New wireless facility ordinance reflects state restrictions

By: K. Michelle Moran | Grosse Pointe Times | Published August 20, 2019

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GROSSE POINTE CITY — State and federal regulators are greatly reducing the ability of communities like Grosse Pointe City to place limits on distributed antenna systems and small cell wireless facilities in the public right of way.

City Attorney Charles “Chuck” Kennedy told the City Council during a July 15 meeting that in March 2018, the council approved an ordinance that regulated the location, size and color of these facilities, along with imposing installation fees and annual fees for use of the right of way.

However, Kennedy said wireless providers petitioned the Michigan Legislature and the Federal Communications Commission over ordinances such as this one.

“Wireless providers across the country felt that ordinances like ours were too much of a burden,” Kennedy said.

As a result, in December 2018, state laws changed “and essentially preempted our ordinance,” he said.

To be in compliance with new state regulations, the council unanimously approved a revised ordinance in keeping with state limitations.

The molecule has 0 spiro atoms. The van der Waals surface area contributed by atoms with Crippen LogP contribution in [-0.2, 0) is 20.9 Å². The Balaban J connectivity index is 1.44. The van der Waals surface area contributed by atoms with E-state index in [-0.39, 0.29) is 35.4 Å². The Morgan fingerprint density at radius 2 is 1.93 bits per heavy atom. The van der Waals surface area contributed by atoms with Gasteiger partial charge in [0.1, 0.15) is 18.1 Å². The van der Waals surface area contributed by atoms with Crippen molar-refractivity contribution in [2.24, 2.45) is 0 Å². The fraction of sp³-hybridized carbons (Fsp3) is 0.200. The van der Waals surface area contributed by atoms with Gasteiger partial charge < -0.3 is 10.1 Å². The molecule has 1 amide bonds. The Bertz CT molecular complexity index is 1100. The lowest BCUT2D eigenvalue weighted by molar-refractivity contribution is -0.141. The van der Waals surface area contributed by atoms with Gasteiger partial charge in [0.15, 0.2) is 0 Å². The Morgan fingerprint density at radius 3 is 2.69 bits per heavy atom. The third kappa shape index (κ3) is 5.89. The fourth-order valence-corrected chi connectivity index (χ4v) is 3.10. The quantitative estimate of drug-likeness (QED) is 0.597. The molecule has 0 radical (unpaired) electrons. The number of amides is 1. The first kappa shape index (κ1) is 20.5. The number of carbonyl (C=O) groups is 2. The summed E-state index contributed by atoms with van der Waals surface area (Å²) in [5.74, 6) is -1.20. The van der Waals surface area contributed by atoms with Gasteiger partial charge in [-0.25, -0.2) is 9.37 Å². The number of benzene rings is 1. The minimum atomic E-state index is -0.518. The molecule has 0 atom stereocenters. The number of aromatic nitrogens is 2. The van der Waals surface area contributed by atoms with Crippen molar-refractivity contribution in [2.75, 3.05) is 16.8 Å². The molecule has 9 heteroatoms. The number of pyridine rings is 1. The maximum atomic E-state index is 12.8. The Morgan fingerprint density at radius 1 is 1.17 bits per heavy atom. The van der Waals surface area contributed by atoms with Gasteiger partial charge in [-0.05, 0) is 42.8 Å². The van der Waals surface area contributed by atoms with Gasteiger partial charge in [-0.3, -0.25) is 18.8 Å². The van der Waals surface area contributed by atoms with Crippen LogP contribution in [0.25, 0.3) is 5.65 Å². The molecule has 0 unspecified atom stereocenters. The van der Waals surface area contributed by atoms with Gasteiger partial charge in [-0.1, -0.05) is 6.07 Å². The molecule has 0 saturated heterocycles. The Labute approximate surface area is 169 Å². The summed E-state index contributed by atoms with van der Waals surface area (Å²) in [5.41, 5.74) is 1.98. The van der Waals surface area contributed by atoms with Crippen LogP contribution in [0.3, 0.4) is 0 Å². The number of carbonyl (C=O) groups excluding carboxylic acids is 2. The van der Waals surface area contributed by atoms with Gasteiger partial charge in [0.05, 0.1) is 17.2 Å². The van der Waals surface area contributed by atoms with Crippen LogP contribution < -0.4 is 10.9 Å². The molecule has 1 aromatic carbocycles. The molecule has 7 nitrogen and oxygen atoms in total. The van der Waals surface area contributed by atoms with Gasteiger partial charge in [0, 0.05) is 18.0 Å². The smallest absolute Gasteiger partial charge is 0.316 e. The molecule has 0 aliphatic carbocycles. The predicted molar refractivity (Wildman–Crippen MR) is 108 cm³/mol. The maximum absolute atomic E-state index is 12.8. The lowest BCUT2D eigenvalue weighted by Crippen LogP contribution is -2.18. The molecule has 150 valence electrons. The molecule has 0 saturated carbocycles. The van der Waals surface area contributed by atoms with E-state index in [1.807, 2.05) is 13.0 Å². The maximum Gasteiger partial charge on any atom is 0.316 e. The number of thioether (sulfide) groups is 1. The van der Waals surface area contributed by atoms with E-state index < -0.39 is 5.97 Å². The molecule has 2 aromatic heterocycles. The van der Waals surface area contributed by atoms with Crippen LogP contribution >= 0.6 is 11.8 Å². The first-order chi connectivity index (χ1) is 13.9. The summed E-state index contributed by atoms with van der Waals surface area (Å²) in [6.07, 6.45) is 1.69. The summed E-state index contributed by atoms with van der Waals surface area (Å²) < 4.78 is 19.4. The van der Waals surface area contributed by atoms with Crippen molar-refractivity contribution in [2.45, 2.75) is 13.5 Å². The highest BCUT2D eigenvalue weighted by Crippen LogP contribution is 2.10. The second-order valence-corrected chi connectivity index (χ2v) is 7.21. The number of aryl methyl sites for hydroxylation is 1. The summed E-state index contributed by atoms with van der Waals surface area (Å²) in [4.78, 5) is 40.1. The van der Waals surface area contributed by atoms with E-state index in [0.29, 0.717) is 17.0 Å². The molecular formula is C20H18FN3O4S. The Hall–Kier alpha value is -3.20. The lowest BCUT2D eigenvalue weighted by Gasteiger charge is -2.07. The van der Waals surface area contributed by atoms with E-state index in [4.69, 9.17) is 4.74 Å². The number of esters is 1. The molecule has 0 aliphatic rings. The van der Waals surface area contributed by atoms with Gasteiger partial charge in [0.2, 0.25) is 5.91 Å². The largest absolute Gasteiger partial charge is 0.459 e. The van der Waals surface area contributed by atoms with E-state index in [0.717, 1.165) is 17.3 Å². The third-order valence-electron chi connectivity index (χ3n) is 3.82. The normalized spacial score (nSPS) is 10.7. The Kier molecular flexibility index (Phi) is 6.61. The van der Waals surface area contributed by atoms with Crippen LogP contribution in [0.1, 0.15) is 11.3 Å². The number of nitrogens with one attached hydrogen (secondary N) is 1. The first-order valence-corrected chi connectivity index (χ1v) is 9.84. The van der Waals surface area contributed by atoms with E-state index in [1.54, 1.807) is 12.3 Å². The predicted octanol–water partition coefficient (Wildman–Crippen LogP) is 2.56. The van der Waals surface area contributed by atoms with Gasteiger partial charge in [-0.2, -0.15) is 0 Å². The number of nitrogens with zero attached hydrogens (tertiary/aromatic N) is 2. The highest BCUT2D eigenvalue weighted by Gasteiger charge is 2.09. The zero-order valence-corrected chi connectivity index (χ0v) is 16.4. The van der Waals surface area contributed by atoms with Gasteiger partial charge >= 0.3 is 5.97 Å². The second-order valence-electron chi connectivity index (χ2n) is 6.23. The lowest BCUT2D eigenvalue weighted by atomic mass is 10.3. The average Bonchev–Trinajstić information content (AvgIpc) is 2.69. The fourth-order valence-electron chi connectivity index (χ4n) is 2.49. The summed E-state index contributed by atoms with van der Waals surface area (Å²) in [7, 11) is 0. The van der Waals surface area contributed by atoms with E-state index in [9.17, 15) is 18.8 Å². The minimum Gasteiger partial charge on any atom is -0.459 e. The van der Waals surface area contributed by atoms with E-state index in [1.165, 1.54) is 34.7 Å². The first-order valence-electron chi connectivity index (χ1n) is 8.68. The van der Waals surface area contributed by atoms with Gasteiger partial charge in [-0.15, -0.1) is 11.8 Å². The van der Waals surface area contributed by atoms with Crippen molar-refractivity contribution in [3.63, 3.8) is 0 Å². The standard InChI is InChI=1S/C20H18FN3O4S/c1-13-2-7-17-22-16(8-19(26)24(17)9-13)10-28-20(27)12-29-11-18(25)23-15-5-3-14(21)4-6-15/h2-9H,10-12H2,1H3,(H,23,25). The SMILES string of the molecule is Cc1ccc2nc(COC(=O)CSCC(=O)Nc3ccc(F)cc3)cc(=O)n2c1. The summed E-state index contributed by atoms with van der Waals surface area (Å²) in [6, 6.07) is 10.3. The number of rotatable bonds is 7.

“Our ability to control these installations … is much more limited,” Kennedy said. “From a financial standpoint, whereas historically we had a $2,500 application fee and a $600-a-year license fee, we’re now limited to a $200 application fee and a $20 right of way fee.”

City Councilman John Stempfle asked Kennedy, “How much money are we going to lose because of this?”

Kennedy said that figure is “hard to quantify,” because there had only been one application prior to the change in state law, but he said that these types of antennas are the trend in wireless service. He estimated that there might be about 20 of these installations in the coming years in the Grosse Pointes, which would translate into a loss of $46,000 in application fees alone.

The City will continue to have some control over facility size and aesthetics, as well as the distance between facilities, Kennedy said.

“It’d be one more piece of equipment on electric poles,” Mayor Christopher Boettcher said of distributed antennas and small cell wireless facilities.

City Manager Pete Dame isn’t surprised wireless communications firms are looking for ways to place their technology on utility poles.

“It’s way cheaper to use public property” than to pay hefty fees to place the equipment on private buildings, he said.

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